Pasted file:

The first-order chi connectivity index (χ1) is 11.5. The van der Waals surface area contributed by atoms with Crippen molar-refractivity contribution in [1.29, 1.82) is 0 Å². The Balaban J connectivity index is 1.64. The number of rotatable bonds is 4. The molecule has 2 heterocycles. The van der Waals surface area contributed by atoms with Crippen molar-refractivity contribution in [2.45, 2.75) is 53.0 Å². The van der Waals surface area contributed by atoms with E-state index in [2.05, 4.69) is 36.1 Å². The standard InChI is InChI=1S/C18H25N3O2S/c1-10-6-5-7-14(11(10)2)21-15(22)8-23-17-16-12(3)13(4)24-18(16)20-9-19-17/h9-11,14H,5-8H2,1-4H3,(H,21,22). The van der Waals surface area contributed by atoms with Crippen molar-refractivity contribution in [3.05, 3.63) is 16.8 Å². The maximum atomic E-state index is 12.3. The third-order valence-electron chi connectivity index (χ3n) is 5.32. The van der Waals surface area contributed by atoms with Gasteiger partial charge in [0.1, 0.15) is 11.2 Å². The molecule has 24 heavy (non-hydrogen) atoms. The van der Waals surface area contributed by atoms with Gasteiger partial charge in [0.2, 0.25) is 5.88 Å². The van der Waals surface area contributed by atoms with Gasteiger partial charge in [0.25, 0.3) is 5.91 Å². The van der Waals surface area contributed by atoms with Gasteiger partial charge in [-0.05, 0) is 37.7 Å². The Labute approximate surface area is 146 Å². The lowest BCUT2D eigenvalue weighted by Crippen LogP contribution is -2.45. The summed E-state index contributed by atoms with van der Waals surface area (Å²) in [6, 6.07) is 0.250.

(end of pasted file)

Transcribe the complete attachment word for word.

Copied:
The first-order chi connectivity index (χ1) is 11.5. The van der Waals surface area contributed by atoms with Crippen molar-refractivity contribution in [1.29, 1.82) is 0 Å². The Balaban J connectivity index is 1.64. The number of rotatable bonds is 4. The molecule has 2 heterocycles. The van der Waals surface area contributed by atoms with Crippen molar-refractivity contribution in [2.45, 2.75) is 53.0 Å². The van der Waals surface area contributed by atoms with E-state index in [2.05, 4.69) is 36.1 Å². The standard InChI is InChI=1S/C18H25N3O2S/c1-10-6-5-7-14(11(10)2)21-15(22)8-23-17-16-12(3)13(4)24-18(16)20-9-19-17/h9-11,14H,5-8H2,1-4H3,(H,21,22). The van der Waals surface area contributed by atoms with Crippen molar-refractivity contribution in [3.05, 3.63) is 16.8 Å². The maximum atomic E-state index is 12.3. The third-order valence-electron chi connectivity index (χ3n) is 5.32. The van der Waals surface area contributed by atoms with Gasteiger partial charge in [0.1, 0.15) is 11.2 Å². The molecule has 24 heavy (non-hydrogen) atoms. The van der Waals surface area contributed by atoms with Gasteiger partial charge in [0.2, 0.25) is 5.88 Å². The van der Waals surface area contributed by atoms with Gasteiger partial charge in [0.25, 0.3) is 5.91 Å². The van der Waals surface area contributed by atoms with Gasteiger partial charge in [-0.05, 0) is 37.7 Å². The Labute approximate surface area is 146 Å². The lowest BCUT2D eigenvalue weighted by Crippen LogP contribution is -2.45. The summed E-state index contributed by atoms with van der Waals surface area (Å²) in [6, 6.07) is 0.250.